God is present in our acts of love

In many workplaces talking about God, religion or even spirituality is frowned upon. In some, it’s actually prohibited. But there are other words that are more acceptable such as compassion, kindness, humility, gentleness and patience.

Employees are expected to be compassionate and to support the needs of their co-workers. When Carolyn lost her mother her boss told her to take as much time off as she needed. In doing so, Carolyn’s boss exhibited compassion.
And everyone knows that the workplace is a much more pleasant place to be when people are kind to one another. No one likes to be around someone who is constantly gossiping or pointing out the faults of other employees. If nothing else, it makes one wonder what that person is saying about you when you’re not around.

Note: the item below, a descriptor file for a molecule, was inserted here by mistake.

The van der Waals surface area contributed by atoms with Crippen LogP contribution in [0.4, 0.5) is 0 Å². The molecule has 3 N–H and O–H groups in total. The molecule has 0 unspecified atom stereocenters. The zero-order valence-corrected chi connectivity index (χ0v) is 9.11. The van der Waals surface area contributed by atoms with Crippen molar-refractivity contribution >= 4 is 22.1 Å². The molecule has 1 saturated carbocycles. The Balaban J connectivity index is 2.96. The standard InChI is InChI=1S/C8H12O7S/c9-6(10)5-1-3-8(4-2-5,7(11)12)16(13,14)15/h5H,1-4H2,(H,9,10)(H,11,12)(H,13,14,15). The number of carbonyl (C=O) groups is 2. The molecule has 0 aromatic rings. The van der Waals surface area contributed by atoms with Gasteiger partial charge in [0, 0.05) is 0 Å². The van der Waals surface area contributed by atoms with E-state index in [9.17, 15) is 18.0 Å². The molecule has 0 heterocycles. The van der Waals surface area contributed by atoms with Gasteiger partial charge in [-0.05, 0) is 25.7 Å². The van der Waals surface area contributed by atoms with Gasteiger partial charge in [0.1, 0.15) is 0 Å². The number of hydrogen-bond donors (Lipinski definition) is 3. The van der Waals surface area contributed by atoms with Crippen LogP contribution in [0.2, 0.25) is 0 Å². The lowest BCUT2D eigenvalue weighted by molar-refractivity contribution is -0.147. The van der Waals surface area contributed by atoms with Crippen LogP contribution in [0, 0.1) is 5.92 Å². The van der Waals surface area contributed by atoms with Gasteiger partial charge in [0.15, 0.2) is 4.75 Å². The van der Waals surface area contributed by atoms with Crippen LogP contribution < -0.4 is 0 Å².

Humility can be a bit problematic, probably because so many people confuse it with being a doormat. Some people practice false humility when in reality they’re looking for compliments. Humility is actually honesty, and most of us would have to admit that it’s much easier to be with someone who acknowledges and uses their gifts, but doesn’t go around “tooting their own horn” about them.

Gentleness can also be confused with timidity. But there is a real strength in gentleness. Anyone who has ever worked in human resources recognizes the importance of this quality.

And, finally, there is patience. Are we patient with those who are new in the workplace? Do we encourage them to learn from their mistakes? Or do we shout and yell, demanding that they know how to do everything right the first time?

In Paul’s letter to the Colossians he invites the people to put on “heartfelt compassion, kindness, humility, gentleness and patience.” But then he adds one more line. “And over all these put on love.” When we do these things in love we know that God is truly present, even if our workplace discourages talking about religion, because God is love. So “whatever you do … do everything in the name of the Lord Jesus,” even if you never say a word.

Van Benthem is a longtime pastoral minister in the diocese.